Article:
For detailed data see Additional files 1, 2 and 3.

As visible in Fig. 1a, most tadpoles are grouped at values in the range of − 1 to + 1 of both dimensions. Mainly lotic tadpoles occupy the uppermost range of PC1. They are all members of the subgenus Chonomantis of the genus Mantidactylus and the (M. aerumnalis, M. albofrenatus, M. brevipalmatus, M. delormei, M. melanopleura, M. opiparis, M. zipperi). Congenerics outside this subgenus are scattered elsewhere (Fig. 1b). The only lentic taxa in the uppermost range of PC1 are Dyscophus insularis and Paradoxophyla palmata; they are clearly distinguished from Chonomantis spp. along PC2, however (Fig. 1a, b). A clear gradient along PC2 is obvious from lentic (e.g. genera Mantella, Scaphiophryne) to lotic taxa (e.g. Mantidactylus, Boophis). In-between, larvae from both environments largely overlap at the range − 1 to 0.5. A group of lotic larvae of the genus Boophis (B. albipunctatus, B. andohahela, B. ankaratra, B. luciae, B. mandraka, B. sambirano, B. schuboeae, B. vittatus) is characterized by the uppermost area of PC2 (Fig. 1b), while other members of the genus (both lentic and lotic) are scattered elsewhere. It is noteworthy that, among many lentic tadpoles, only that of Paradoxophyla tiarano remains in the lowermost range of PC2 (Fig. 1a, b).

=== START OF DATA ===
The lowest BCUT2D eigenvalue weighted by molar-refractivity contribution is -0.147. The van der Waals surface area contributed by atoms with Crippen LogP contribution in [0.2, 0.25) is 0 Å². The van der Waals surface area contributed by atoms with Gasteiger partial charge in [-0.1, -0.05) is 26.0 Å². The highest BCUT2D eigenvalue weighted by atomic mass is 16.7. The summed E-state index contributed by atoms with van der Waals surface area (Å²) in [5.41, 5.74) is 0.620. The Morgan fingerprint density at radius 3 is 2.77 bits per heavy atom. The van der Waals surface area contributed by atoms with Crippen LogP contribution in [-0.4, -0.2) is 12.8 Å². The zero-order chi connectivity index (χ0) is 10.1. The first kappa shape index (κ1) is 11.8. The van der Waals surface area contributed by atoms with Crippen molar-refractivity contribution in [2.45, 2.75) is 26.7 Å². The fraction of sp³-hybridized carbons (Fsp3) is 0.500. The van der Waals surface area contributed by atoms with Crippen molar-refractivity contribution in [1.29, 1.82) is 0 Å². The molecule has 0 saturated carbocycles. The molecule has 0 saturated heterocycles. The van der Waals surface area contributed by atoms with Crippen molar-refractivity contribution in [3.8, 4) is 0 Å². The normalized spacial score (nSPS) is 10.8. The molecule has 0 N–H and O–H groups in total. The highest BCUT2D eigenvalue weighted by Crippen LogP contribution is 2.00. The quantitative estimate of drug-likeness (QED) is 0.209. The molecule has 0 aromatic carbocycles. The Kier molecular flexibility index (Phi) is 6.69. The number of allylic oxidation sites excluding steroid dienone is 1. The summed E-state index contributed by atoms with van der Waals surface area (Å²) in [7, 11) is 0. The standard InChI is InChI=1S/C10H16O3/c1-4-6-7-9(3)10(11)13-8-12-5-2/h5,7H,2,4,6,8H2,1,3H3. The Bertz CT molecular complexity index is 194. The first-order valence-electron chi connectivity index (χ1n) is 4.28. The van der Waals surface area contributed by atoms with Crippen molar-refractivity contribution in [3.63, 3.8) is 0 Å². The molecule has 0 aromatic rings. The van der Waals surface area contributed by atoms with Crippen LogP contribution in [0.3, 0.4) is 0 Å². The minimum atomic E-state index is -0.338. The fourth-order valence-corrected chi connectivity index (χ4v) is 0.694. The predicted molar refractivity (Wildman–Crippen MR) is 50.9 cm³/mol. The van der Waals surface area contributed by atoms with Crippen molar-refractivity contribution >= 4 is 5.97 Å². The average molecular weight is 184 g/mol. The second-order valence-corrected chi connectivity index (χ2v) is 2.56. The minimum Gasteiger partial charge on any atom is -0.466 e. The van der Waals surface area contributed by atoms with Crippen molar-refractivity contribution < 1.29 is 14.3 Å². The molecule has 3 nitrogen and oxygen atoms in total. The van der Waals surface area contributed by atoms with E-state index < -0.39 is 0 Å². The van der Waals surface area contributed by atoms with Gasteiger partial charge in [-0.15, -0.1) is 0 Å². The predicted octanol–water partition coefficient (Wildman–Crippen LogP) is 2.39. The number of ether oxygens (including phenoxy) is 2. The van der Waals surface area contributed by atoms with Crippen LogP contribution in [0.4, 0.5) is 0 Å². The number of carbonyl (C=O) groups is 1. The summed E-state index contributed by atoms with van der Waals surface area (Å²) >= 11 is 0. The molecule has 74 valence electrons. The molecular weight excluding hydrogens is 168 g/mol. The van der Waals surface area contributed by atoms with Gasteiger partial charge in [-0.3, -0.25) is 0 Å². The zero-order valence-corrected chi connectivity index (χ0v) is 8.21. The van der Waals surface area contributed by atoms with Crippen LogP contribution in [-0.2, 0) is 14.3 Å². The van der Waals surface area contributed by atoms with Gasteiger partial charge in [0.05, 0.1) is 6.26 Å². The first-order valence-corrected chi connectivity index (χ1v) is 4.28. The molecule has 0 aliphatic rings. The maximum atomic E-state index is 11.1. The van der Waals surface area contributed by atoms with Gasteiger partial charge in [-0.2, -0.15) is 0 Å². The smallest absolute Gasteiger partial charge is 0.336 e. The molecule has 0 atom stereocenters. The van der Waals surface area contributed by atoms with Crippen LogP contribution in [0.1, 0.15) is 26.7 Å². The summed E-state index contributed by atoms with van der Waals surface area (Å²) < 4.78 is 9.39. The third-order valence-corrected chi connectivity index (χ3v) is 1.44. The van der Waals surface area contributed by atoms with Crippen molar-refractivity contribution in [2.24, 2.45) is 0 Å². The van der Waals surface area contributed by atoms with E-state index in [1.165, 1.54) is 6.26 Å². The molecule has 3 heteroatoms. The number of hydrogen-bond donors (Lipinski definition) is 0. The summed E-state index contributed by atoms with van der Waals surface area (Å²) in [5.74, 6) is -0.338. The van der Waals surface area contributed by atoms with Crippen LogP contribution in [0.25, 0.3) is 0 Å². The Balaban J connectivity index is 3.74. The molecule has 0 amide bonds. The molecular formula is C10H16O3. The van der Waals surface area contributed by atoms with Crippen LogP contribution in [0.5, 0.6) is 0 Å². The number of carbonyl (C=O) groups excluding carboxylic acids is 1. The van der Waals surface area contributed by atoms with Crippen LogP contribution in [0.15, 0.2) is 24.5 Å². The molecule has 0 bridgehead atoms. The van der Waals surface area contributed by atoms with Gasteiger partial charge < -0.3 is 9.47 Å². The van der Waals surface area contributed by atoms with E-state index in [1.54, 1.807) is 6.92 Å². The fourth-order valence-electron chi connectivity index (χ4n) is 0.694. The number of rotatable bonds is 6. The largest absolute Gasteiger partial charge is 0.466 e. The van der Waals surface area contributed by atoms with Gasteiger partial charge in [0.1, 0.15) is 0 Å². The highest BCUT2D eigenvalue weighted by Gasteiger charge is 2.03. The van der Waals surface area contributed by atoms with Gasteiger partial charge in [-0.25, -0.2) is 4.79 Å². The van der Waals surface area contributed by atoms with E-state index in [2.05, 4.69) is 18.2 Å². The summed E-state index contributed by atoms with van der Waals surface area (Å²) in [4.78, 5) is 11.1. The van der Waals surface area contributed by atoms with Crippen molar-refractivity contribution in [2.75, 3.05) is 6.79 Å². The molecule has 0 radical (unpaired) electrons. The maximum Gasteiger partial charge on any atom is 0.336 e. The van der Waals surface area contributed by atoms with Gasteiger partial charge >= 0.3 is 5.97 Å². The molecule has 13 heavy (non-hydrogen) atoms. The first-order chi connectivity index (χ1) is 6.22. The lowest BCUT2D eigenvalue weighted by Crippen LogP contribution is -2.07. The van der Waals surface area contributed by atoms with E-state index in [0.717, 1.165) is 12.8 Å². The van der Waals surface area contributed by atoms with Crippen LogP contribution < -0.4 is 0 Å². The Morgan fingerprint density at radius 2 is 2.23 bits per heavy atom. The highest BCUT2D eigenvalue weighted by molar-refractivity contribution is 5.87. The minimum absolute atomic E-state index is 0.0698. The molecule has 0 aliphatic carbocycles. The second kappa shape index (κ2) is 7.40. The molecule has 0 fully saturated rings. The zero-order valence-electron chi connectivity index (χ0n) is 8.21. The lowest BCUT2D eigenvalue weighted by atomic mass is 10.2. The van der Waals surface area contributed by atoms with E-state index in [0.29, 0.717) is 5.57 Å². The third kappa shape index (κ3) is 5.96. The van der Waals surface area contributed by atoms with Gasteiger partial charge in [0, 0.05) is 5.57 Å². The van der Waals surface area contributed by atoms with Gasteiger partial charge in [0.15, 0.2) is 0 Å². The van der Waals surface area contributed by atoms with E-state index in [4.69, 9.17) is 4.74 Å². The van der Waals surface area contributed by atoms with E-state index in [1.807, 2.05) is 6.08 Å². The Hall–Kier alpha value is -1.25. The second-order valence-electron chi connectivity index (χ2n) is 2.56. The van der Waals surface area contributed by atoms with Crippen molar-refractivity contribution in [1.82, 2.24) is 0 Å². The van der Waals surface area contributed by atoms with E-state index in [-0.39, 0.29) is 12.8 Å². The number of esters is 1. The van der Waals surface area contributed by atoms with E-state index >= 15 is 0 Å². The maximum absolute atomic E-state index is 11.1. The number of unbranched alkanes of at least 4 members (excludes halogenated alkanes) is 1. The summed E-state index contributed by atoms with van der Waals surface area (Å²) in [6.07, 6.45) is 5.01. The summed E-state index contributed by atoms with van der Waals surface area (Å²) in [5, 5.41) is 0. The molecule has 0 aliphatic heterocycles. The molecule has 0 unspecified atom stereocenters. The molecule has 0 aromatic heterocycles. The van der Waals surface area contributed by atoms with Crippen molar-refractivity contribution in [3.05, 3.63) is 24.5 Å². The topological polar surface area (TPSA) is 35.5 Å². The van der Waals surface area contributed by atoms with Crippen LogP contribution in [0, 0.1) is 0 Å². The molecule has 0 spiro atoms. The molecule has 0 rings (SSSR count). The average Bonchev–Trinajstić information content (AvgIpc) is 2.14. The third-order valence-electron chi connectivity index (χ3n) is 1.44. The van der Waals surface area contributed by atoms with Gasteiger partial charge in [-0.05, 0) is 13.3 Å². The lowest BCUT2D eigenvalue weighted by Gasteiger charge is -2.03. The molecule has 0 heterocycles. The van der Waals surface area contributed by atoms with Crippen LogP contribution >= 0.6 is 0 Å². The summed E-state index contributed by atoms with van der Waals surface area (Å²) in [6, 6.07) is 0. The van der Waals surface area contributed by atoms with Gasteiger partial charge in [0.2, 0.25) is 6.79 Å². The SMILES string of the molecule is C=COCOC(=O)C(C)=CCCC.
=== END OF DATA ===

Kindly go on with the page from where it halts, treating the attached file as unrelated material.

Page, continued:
Fig. 1
figure 1

Scatterplots of scores of PC1 and PC2, grouped by (A) aquatic habitat (B) genus

Phylogenetic effects

With the goal to consider ‘noise’ from underlying synapomorphies in our dataset, we compare the Euclidean distances of PCs and uncorrected p-distances of the 16S rRNA with a Mantel-test. According to this, there is markedly low phylogenetic signal (r2 = 0.036, p ≤ 0.0001). As the uncorrected p-distance does not account for evolutionary change at the long-term (e.g., reverse or consecutive mutations), we additionally compare the matrix of the best substitution model (GTR + G + I model, see Methods) with that of the Euclidean distances of PCs also using a Mantel-test. Again, this suggests that comparatively little phylogenetic signal occurs (r2 = 0.028, p ≤ 0.001).


Characters of lentic versus lotic life